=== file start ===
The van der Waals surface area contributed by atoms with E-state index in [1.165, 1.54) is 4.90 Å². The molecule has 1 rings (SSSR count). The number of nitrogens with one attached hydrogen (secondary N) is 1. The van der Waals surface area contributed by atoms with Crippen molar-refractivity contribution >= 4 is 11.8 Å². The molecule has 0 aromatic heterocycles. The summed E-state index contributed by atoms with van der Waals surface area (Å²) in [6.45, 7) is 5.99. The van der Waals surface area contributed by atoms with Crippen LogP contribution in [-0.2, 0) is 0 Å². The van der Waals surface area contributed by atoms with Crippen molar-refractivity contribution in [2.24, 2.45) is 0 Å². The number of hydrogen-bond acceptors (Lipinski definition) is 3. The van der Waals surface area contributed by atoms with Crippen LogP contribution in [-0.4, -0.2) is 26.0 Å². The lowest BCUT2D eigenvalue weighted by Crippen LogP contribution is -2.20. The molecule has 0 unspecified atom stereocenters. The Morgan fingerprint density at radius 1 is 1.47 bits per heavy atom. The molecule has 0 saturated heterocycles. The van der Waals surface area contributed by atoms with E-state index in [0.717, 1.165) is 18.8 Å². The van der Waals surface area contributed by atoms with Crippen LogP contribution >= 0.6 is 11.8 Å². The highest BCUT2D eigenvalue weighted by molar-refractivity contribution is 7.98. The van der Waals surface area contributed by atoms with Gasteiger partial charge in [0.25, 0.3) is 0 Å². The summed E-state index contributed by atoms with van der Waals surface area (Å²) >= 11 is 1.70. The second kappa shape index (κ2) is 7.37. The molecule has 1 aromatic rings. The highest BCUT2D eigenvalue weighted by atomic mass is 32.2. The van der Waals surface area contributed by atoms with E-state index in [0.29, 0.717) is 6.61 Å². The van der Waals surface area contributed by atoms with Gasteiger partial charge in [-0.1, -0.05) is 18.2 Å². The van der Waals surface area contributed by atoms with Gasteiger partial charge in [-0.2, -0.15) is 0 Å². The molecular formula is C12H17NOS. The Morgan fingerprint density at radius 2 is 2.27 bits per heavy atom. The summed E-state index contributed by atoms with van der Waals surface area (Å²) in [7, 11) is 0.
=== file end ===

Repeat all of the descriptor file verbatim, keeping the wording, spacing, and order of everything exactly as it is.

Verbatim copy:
The van der Waals surface area contributed by atoms with E-state index in [1.165, 1.54) is 4.90 Å². The molecule has 1 rings (SSSR count). The number of nitrogens with one attached hydrogen (secondary N) is 1. The van der Waals surface area contributed by atoms with Crippen molar-refractivity contribution >= 4 is 11.8 Å². The molecule has 0 aromatic heterocycles. The summed E-state index contributed by atoms with van der Waals surface area (Å²) in [6.45, 7) is 5.99. The van der Waals surface area contributed by atoms with Crippen LogP contribution in [-0.2, 0) is 0 Å². The van der Waals surface area contributed by atoms with Crippen molar-refractivity contribution in [2.24, 2.45) is 0 Å². The number of hydrogen-bond acceptors (Lipinski definition) is 3. The van der Waals surface area contributed by atoms with Crippen LogP contribution in [-0.4, -0.2) is 26.0 Å². The lowest BCUT2D eigenvalue weighted by Crippen LogP contribution is -2.20. The molecule has 0 unspecified atom stereocenters. The Morgan fingerprint density at radius 1 is 1.47 bits per heavy atom. The molecule has 0 saturated heterocycles. The van der Waals surface area contributed by atoms with E-state index in [0.717, 1.165) is 18.8 Å². The van der Waals surface area contributed by atoms with Crippen LogP contribution >= 0.6 is 11.8 Å². The highest BCUT2D eigenvalue weighted by molar-refractivity contribution is 7.98. The van der Waals surface area contributed by atoms with Gasteiger partial charge in [0.25, 0.3) is 0 Å². The summed E-state index contributed by atoms with van der Waals surface area (Å²) >= 11 is 1.70. The second kappa shape index (κ2) is 7.37. The molecule has 1 aromatic rings. The highest BCUT2D eigenvalue weighted by atomic mass is 32.2. The van der Waals surface area contributed by atoms with E-state index in [0.29, 0.717) is 6.61 Å². The van der Waals surface area contributed by atoms with Gasteiger partial charge in [-0.1, -0.05) is 18.2 Å². The van der Waals surface area contributed by atoms with Gasteiger partial charge in [-0.2, -0.15) is 0 Å². The molecular formula is C12H17NOS. The Morgan fingerprint density at radius 2 is 2.27 bits per heavy atom. The summed E-state index contributed by atoms with van der Waals surface area (Å²) in [7, 11) is 0.